Why would you ever trust someone again? What if they hurt you? Even if there are some difficulties at home, a child rarely has capacity to understand why they would be separated and many still want to remain with parents despite issues. On top of these horrific feelings following a separation, some children may also be dealing with the after-effects of experiencing abuse (physical, emotional or sexual). If their primary caregiver had been a harmful person, it stands to reason to think that other adults may also do the same and therefore they can trust no one.
Temporary Homes - No Safe Base
Unfortunately, it is rare that a child is placed into their new forever home straight away. A majority of children in the care system will experience multiple temporary homes before they find a family who can foster or adopt them long-term. Some children can experience up to 15 different homes throughout their childhood and with each new home comes the expectation to form new relationships again. We have already discussed how it may be challenging for children in care to form new relationships again, but imagine having to try and do this 15 times over the course of your childhood and perhaps just when you are starting to feel comfortable with your new family, you're swiftly moved on.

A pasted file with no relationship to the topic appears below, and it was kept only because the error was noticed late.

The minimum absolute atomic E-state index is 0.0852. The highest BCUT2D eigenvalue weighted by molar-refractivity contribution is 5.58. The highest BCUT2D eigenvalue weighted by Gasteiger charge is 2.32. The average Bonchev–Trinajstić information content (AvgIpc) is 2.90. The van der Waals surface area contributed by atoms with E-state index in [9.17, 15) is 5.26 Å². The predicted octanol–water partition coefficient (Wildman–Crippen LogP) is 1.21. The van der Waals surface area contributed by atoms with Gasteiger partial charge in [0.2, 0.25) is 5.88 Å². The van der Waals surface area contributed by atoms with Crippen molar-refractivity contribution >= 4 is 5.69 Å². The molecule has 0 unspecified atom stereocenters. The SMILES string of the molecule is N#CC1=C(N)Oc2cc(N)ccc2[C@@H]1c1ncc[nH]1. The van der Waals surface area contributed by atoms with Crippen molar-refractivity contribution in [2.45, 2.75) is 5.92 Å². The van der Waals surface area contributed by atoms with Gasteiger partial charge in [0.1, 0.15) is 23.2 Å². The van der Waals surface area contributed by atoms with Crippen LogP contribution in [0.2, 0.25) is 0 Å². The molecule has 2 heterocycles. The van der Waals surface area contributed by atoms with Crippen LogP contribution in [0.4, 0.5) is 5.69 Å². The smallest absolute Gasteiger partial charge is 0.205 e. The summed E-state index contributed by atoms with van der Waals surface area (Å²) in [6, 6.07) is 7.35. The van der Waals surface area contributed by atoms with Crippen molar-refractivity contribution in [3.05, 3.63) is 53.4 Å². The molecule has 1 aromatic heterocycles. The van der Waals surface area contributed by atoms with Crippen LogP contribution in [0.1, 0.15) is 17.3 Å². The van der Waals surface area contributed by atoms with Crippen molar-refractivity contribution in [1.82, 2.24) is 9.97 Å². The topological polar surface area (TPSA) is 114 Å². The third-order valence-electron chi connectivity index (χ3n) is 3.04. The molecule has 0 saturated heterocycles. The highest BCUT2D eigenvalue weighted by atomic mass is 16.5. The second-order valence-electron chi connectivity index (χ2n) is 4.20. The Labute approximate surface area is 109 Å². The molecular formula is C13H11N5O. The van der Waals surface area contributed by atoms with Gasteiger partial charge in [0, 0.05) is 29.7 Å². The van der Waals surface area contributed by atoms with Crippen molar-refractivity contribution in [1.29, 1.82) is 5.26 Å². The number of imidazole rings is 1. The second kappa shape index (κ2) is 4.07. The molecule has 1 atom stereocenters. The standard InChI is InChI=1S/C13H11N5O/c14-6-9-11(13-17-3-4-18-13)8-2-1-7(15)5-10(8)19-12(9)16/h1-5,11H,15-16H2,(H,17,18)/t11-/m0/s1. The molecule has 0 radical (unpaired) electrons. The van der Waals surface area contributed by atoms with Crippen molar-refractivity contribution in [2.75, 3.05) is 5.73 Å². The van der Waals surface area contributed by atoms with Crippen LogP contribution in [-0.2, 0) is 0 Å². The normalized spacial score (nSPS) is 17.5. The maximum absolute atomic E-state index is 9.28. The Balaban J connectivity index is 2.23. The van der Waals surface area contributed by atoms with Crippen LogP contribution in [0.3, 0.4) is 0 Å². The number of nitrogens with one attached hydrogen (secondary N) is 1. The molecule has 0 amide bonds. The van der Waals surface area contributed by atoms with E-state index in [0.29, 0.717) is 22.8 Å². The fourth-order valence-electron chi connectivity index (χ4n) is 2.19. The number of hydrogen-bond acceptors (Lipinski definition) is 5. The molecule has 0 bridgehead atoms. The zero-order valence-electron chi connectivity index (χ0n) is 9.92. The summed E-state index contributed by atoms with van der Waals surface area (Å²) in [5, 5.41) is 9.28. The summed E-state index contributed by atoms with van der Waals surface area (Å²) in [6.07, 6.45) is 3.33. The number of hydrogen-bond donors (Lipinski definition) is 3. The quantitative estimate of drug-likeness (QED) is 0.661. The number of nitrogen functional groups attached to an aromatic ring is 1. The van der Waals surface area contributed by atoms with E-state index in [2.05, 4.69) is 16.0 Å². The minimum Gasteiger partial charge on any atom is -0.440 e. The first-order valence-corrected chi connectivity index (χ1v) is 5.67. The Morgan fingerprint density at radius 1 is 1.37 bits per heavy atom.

Is it any wonder that, in the classroom, children from care backgrounds struggle to form relationships with peers or teachers? Even if you say you're a safe person and that you'll be there, how can they trust that?
Looked After Children are more likely to have experienced more Adverse Childhood Experiences (ACE's) that will affect their behaviour and thought patterns. A child who has been neglected, form example, may believe that that when they have access to food, they need to have as much as possible because at home they don't get fed often. This is pure survival and it happens far more often than we think.
Case Study: Daniel Pelka
Daniel Pelka was a gorgeous 4 year-old boy who was systematically tortured and killed by his parents in 2012. Alongside a myriad of catastrophic physical injuries that ultimately led to his early death, it was noted that Daniel was extremely malnourished and weighed less than 2 stone. He had been seen scavenging food from the school bins just weeks before his death.
There could be a whole host of behaviours that children exhibit because they are trying to survive and many of them we would label as 'naughty' or 'bad' but it is simply a survival mechanism. We need to take the time to teach them, gently and slowly that in this environment of school, they will always have their needs met.
Holding on to what little they have